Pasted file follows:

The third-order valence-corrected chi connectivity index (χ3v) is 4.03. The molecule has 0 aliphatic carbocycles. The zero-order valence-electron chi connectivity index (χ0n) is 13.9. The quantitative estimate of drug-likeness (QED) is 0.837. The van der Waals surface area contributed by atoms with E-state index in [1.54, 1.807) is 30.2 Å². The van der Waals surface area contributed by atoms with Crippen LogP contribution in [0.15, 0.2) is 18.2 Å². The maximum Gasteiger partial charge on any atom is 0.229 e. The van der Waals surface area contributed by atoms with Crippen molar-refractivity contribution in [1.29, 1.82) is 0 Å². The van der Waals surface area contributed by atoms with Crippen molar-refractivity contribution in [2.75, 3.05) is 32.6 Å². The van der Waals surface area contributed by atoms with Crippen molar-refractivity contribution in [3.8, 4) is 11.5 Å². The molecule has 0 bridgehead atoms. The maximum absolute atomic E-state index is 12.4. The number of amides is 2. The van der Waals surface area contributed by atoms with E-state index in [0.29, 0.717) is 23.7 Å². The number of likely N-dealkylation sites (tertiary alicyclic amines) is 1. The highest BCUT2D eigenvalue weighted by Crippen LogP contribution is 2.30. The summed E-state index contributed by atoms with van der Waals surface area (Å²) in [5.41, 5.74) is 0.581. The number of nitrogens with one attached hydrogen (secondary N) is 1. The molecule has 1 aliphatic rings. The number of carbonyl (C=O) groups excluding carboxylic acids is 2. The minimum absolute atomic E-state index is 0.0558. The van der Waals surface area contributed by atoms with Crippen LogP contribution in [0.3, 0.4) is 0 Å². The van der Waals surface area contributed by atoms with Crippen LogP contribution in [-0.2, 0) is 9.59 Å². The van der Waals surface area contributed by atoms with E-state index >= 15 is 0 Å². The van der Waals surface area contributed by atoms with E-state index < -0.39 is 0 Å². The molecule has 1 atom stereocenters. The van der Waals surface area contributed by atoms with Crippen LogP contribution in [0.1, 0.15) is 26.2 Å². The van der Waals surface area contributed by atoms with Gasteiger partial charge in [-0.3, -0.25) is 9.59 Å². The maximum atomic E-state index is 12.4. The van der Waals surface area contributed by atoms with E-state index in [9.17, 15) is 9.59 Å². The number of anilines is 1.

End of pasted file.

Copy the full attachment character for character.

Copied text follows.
The third-order valence-corrected chi connectivity index (χ3v) is 4.03. The molecule has 0 aliphatic carbocycles. The zero-order valence-electron chi connectivity index (χ0n) is 13.9. The quantitative estimate of drug-likeness (QED) is 0.837. The van der Waals surface area contributed by atoms with E-state index in [1.54, 1.807) is 30.2 Å². The van der Waals surface area contributed by atoms with Crippen LogP contribution in [0.15, 0.2) is 18.2 Å². The maximum Gasteiger partial charge on any atom is 0.229 e. The van der Waals surface area contributed by atoms with Crippen molar-refractivity contribution in [1.29, 1.82) is 0 Å². The van der Waals surface area contributed by atoms with Crippen molar-refractivity contribution in [2.75, 3.05) is 32.6 Å². The van der Waals surface area contributed by atoms with Crippen molar-refractivity contribution in [3.8, 4) is 11.5 Å². The molecule has 0 bridgehead atoms. The maximum absolute atomic E-state index is 12.4. The number of amides is 2. The van der Waals surface area contributed by atoms with E-state index in [0.29, 0.717) is 23.7 Å². The number of likely N-dealkylation sites (tertiary alicyclic amines) is 1. The highest BCUT2D eigenvalue weighted by Crippen LogP contribution is 2.30. The summed E-state index contributed by atoms with van der Waals surface area (Å²) in [5.41, 5.74) is 0.581. The number of nitrogens with one attached hydrogen (secondary N) is 1. The molecule has 1 aliphatic rings. The number of carbonyl (C=O) groups excluding carboxylic acids is 2. The minimum absolute atomic E-state index is 0.0558. The van der Waals surface area contributed by atoms with Crippen LogP contribution in [0.3, 0.4) is 0 Å². The van der Waals surface area contributed by atoms with Crippen LogP contribution in [-0.2, 0) is 9.59 Å². The van der Waals surface area contributed by atoms with E-state index >= 15 is 0 Å². The van der Waals surface area contributed by atoms with E-state index < -0.39 is 0 Å². The molecule has 1 atom stereocenters. The van der Waals surface area contributed by atoms with Crippen LogP contribution in [0.1, 0.15) is 26.2 Å². The van der Waals surface area contributed by atoms with Gasteiger partial charge in [-0.3, -0.25) is 9.59 Å². The maximum atomic E-state index is 12.4. The van der Waals surface area contributed by atoms with E-state index in [9.17, 15) is 9.59 Å². The number of anilines is 1.